This is a debate which divides people. I am one who doesn’t like the fact that innocent people are constantly spied on by the government and I support peoples freedom and privacy but in this case there is a real security risk and if the information on the locked iphone will help the case then that’s got to be a good thing. I must admit I wasn’t aware that Apple had helped the government in this way before although I am not surprised. In terms of damage brand limitation to Apple, the debate splits people so much that what ever the outcome, part of their target market will disagree whereas if they had kept quieter (like in the past) and let it happen no one would be any wiser and the brand would be safe.

  • Alexander Carter-Silk

    Mark, A thought provoking perceptive analysis of Apple’s brand position

    The fact that Apple chose to apply to the court to overturn what is effectively an ex-parte order is its right, so nothing turns on that. The FBI effectively got their order without Apple being able to argue the legality of that judgment.

    Perhaps the bigger picture in brand terms is; “not even the FBI can hack our encryption”… Not a bad message for anyone concerned about their personal security. After all the phone is the primary or only access to services for millions of people. The problem is that it also provides security and anonymity for the bad guys.

    There is of course a compelling argument that everyone should do everything they can to help the police to catch the bad guys. But the defeat of enemies has been the excuse of many governments to impose restrictions on its citizens, in the extremes to impose martial law and suspend civil liberties, this is why the US has a constitution.

    Whether Apple have this in mind, I don’t know, perhaps they do, perhaps they don’t, Which ever it is, the debate at a high judicial level as to how one strikes the balance between total surveillance and individual liberty, with all the risks that this entails is one which needs to be had.

    The House of Lords select commitee has recently reported on the draft “Investigatory Powers Bill”, for the UK. This draft legislation tackles this question. Many of the major technology providers gave evidence. The Report which runs to over 180 pages is a detailed, measured consideration of these issues and an explanation of all of the arguments and counter arguements.

    Part of the debate has been whether those that provide “cyber-security” and encryption should keep a back door. After considerable discussion, this provision has been dropped from the draft bill. Technology companies will not be required to provide hacks to their own encryption.

    Whether Apple’s position is driven by brand issues or by a deep concern as to the future of its relationship with government and the security services, who knows? Whatever the motive or the effect on Apple, this is a debate which is keenly watched and will if taken to the Supreme Court, will set the principles for many years to come.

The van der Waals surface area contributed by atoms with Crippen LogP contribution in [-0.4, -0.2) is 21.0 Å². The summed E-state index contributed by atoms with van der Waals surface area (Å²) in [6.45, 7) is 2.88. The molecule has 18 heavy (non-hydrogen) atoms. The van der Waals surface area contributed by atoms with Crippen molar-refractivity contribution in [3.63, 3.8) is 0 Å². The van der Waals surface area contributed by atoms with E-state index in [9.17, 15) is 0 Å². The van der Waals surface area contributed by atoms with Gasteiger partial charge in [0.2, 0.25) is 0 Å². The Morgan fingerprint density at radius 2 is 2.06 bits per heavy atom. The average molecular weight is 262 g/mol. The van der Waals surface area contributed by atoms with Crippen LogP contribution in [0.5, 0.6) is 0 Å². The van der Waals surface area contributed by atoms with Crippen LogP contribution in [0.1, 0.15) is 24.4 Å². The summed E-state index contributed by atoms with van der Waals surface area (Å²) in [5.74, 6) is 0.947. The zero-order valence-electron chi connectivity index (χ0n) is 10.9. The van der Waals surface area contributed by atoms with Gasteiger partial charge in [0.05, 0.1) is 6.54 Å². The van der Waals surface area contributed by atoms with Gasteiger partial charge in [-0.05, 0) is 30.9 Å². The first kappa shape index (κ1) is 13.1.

• Alexander Carter-Silk

    You just did so everything is right with the world!

  • Scouserphil

    I think this whole thing hangs on whether you believe the stance Apple has taken is due to a genuine concern over invasion of privacy, or a marketing tactic. Personally, I’m loathe to attempt to read Tim Cook’s mind and motivation as so many others have done, so my opinion is derived from the actions of both parties to this point.

    The government: Over the past, many years they have shown scant regard for privacy rights, period, and there are many examples of how they have consistently trampled on those rights. Moreover, in everything I’ve read about this I’ve yet to hear a compelling case for why the government believe there to be material information on that phone worthy of such drastic action.

    Apple: to your own point, and based on my own understanding of Apple’s past collusion with the government in everything from PRISM and beyond, how can anyone argue that this is a marketing tactic? That simply doesn’t hold water.

    What I think has happened is Apple has rightly decided to draw a line in the sand and say this far, but no further. To me that’s not a marketing tactic, it’s a smart way to handle a government that’s never been afraid to over-reach and justify that over-reaching in the name of “national security”.

  • Charles Fender

    After reading this I’m wondering what data Apple has relative to those customers who have strong opinions of this subject.

    If 43% agree with telling the FBI to “get off my lawn” but that 43% are highly unlikely to buy more Apple products if Apple doesn’t fight the good fight on this issue that’s highly relevant. If the 47% that want Apple to give in the the feds generally won’t make purchasing decisions based on this issue then Apple’s decision becomes more clear.

    I’ll bet on Apple having marketing data over them having principles. Their previous involvement on the other side of this issue (when they thought we were not watching) supports that assessment.

  • Leighton Jenkins

    An interesting view being discussed is that the argument is not ‘just’ about the iPhone. Its about the next set of Apple products, possibly the Apple Car. Imagine if any authority could hack into your car, take control etc through some backdoor is the argument.

  • Martin Hadek

    So I pickup the mag, go straight to the last page, as I do… and read top down: Opinion – Mark Ritson – headline – and get… none. So what is your opinion Professor?